This Essay Describes How The Story Romeo And Juliet Is Altered When Transferred From Stage To The Film Starring Leonardo Di Caprio And Claire Danes.

3456 words - 14 pages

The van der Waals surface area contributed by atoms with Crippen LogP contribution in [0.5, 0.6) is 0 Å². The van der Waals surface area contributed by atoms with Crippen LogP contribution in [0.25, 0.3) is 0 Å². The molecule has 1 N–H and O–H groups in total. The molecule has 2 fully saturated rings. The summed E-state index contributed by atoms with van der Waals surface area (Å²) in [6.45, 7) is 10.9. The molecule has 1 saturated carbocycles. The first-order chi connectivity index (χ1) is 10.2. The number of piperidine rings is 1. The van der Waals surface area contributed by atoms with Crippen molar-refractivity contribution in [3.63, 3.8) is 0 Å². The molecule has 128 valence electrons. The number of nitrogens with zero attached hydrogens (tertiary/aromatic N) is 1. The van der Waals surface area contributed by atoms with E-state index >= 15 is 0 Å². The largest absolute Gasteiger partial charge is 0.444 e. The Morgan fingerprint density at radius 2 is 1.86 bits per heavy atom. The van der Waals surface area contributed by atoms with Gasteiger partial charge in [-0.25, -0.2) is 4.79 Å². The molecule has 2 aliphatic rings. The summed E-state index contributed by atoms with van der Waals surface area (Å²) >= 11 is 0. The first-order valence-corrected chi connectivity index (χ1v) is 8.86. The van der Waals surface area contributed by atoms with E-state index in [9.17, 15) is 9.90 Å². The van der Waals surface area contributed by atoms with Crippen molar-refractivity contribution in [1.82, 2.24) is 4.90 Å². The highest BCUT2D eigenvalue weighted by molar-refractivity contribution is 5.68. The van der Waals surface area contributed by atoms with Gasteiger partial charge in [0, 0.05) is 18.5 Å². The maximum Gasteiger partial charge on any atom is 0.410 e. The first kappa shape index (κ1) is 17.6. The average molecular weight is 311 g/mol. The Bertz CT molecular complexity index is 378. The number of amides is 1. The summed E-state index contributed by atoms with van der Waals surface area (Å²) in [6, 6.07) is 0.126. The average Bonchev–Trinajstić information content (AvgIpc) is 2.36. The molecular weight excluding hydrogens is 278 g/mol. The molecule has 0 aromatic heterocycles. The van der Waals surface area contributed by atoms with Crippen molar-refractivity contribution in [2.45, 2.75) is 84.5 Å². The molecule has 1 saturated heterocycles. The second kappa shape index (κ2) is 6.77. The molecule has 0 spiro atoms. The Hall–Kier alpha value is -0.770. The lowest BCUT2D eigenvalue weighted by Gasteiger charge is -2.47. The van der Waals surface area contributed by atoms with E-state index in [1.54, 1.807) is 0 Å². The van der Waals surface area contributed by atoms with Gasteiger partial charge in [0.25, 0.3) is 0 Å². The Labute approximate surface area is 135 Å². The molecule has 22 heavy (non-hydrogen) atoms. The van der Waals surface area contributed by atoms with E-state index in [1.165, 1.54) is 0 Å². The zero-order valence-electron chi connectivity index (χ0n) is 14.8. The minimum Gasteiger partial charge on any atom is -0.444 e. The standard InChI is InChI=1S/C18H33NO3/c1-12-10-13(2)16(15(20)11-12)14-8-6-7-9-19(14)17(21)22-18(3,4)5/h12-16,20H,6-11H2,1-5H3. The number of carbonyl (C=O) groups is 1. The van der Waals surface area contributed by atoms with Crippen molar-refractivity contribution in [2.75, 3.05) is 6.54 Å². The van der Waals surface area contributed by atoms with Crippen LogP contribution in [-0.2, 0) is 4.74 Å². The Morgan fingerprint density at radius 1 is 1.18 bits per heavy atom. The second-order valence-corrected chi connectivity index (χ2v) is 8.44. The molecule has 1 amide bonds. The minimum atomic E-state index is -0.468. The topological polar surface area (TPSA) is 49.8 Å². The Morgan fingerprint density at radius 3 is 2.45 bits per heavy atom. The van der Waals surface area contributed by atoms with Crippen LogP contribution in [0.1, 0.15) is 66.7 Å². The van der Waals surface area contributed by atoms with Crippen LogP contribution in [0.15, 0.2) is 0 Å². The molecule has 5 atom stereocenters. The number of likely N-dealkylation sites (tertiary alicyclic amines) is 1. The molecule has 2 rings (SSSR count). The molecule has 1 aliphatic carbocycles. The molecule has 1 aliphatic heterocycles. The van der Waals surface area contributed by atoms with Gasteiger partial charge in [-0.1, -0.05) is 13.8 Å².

Romeo and Juliet - From Stage to FilmRomeo and Juliet is, arguably, one of the most popular plays of all time. Since the first performance in the 16th century, audiences have been captivated by the story of two amorous adolescents fighting against the odds to consummate their dream of lifelong love as dissension between their families and inhospitable circumstances threaten to rend their hopes to pieces and divest them of their lives. It is interesting that the play was first produced in The Globe Theatre, for the themes such as violence, love, sex, death, adolescent angst, (just to name a few) are natural curiosities, and for some even obsessions, for the world writ large, which is, ostensibly, the reason the play has enjoyed success among such a heterogeneous group of people for over four-hundred years. However, the reason that the play has been eulogized, lionized, and canonized is not merely the result of the foregoing themes, its ability to appeal to myriad generations, but for its aestheticism and complexity. It has been used as a didactic tool to co-opt students into the world of academic language while improving reading skills and critical thinking abilities. Unfortunately, for many modern readers, (or people watching a traditional theatrical performance) the language is archaic and recondite, precluding them from enjoying the play in all of its manifestations, relying instead on bits and pieces that they can understand to piece together meaning, their ignorance of linguistic and syntactical constructions vitiating their enjoyment of the play. Despite its pervasive presence in the high-schools, many teenagers feel isolated when reading it or seeing a traditional theatrical performance, and when acting themselves, young Romeo's and Juliet's need to have many lines explained to them in detail, the director acting as an exegete, just so that the performance can be half-believable. In many regards, Romeo and Juliet has become something that only the literati can truly appreciate, everyone else nodding and smiling, affecting that they are indeed in-the-know.Director Baz Luhrmann was certainly aware of this dichotomy when he produced Romeo and Juliet in 1996: On one hand, overwhelming majorities of people have at least heard of Romeo and Juliet and understand the basic storyline. On the other hand, their inability to understand it in its entirety leaves them begging for more, searching for clarity and meaning that always elude them. It is exactly this "missing link" that Luhrmann plays upon in his movie as he uses clever strategies to connect the movie to their lives in a way that reading the play and seeing it on stage can never give them.It is overtly apparent, from the beginning of the movie, that this is not the Romeo and Juliet of the 16'Th century, but apparently Romeo and Juliet reincarnated and transplanted in late 20'Th century Verona Beach. After a newscaster reports the prologue on television, making the anachronism overtly palpable,...

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